- High-profile assault coverage, like the Cosby trial and the Kavanaugh hearings, can flare up our trauma responses without us realizing it. The first time I experienced this for myself was in 2016, when the Access Hollywood tape came out. I felt ill, tired, withdrawn; I didn’t want to go out; I displayed symptoms that were entirely unlike where my body and mind usually are at that time of year. This Vice Tonic article isn’t the one I originally read on the subject, but it’s a great read and highlights that the PTSD and PTSD-esque symptoms experienced by survivors can make keeping up with the news cycle difficult. Even though we can’t dictate what the news does and doesn’t report, we can keep this knowledge in our minds and hearts to shape how we treat our friends and family members who may be more mentally unhealthy when news does drop.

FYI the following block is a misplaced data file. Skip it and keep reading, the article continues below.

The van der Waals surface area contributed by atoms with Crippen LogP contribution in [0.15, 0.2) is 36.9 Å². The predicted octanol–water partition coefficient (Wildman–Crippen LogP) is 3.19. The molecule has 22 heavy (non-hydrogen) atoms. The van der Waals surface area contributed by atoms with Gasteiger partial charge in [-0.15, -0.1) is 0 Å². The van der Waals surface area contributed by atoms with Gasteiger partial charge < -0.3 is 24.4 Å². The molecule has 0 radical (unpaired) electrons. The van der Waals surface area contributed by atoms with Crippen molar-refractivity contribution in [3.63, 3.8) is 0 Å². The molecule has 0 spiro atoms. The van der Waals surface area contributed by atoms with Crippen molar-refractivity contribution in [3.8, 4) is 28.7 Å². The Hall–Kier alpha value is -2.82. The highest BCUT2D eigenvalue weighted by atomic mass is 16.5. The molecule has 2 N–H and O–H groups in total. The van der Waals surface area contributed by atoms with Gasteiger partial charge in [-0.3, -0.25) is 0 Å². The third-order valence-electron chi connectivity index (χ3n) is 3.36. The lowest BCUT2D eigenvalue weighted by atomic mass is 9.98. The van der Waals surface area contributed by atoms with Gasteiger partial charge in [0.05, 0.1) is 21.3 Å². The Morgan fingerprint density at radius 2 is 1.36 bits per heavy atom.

- The Trump administration just gutted a UN resolution dedicated to ending sexual violence in war. Just this week, the US threatened to veto a measure designed to further define and disavow rape as a war crime. Their reasoning? A sentence in the resolution could be read as support for abortion. The wording of the phrase in question is as follows: “Recognizing the importance of providing timely assistance to survivors of sexual violence, urges United Nations entities and donors to provide non-discriminatory and comprehensive health services, in line with Resolution 2106.” In other words: when people are raped as a result of war, help them.The Trump administration has made it repeatedly clear that abortion access and preventative reproductive care is among their primary targets, despite its necessity for uterus-having people everywhere.